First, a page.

A 53-year old fugitive ex-mafioso, who has been on the run from the Italian police for 7 years, was finally tracked down to his home in the Dominican Republic because of his YouTube cooking videos.

The Nerf company will pay someone $10,000 a month to be their Chief TikTok Officer.

In a brilliant, jiu jitsu move, Zoe Scaman has created a service that turns unsolicited dick pics into one of a kind NFTs available for sale on the blockchain where they need to be purchased to be taken down.

Someone hooked up an old Game Boy and hacked it so it can mine Bitcoin. He figures it would take “several quadrillion years to mine one bitcoin (worth $52k in USD).

An unopened copy of Super Mario Brothers for the original Nintendo sold for $660,000.

An April Fool’s joke went horribly wrong when mayhem ensued after thousands showed up for a fake Daft Punk concert.

A family of Scottish rabbits unwittingly made an important archeological discovery when they uncovered relics from the Bronze age while burrowing a hole for their new shelter.

TWTW is a weekly collection of bits and pieces I run across each week while looking after things at SmartNews. Feel free to sign-up to get this via email, follow on Facebook, or forward to a friend.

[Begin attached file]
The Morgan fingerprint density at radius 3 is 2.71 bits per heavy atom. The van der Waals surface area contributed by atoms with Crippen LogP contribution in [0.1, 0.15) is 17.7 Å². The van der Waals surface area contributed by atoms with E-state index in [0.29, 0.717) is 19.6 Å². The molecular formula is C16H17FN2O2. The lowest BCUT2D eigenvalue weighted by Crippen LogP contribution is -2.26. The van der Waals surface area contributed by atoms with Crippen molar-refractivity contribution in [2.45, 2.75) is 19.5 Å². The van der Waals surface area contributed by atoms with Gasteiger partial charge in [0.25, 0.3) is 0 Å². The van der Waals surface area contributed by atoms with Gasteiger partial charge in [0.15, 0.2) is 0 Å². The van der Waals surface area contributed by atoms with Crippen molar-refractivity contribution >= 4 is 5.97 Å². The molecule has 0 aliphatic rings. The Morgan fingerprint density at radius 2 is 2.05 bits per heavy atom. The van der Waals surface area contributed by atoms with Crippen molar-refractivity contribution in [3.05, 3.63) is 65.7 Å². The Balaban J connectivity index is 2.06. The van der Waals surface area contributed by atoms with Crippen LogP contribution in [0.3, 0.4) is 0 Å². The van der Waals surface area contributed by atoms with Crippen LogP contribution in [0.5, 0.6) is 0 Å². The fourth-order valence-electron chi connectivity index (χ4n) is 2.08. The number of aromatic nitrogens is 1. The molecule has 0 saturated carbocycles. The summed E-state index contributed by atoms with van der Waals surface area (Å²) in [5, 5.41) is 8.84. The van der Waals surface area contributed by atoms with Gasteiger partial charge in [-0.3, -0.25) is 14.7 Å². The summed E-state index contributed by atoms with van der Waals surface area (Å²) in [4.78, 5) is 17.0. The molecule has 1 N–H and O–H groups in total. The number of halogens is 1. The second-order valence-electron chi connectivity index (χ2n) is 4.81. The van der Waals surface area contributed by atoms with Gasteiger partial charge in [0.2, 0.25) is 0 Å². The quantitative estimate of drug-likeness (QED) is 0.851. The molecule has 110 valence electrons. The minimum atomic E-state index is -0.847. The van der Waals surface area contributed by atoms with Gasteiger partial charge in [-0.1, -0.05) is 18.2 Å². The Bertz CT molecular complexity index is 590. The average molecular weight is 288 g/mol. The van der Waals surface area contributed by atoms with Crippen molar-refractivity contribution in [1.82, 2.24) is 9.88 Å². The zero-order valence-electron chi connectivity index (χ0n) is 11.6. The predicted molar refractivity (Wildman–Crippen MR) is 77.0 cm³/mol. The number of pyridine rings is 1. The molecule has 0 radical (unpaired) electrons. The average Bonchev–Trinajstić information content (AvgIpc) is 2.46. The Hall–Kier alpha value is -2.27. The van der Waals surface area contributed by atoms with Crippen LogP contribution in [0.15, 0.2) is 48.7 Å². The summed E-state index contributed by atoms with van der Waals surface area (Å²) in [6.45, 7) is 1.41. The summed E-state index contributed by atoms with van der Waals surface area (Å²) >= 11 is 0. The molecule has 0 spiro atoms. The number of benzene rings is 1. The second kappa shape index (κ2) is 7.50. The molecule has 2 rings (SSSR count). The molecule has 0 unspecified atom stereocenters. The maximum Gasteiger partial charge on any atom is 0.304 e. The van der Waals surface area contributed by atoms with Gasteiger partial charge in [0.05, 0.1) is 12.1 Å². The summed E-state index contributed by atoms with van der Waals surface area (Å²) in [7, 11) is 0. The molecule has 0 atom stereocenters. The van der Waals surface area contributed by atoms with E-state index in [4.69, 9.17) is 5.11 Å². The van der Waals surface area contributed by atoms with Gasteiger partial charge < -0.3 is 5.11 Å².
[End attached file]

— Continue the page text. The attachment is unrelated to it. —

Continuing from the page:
A friend of mine (hi Gregg) shared with me this remarkable interview with someone who can hear music through his finger tips.

The Oscar-nominated film The Sound of Metal (the best of the year frankly) has several scenes in which the director really tried to convey what it is like to be going deaf.

Both the film and interview with Bob Lichtenburg are wonderful examples of how the human spirit can rise up and overcome even the most daunting of obstacles.



The week that was

Lots of shipping stories this week including stories about the ever stuck Ever Given. The World Shipping Council reports that at least 2,980 containers fell off cargo ships in the Pacific since November including one hapless crew that lost 1,800 in one storm.

In Toronto, one wandering beaver brought the rush hour subways to a standstill.

Everyone is cashing in on the NFT craze. A guy in Brooklyn is selling a year’s worth of fart audio clips recorded during quarantine. He must be incredulous of his good fortune to take the time to document his flatulence.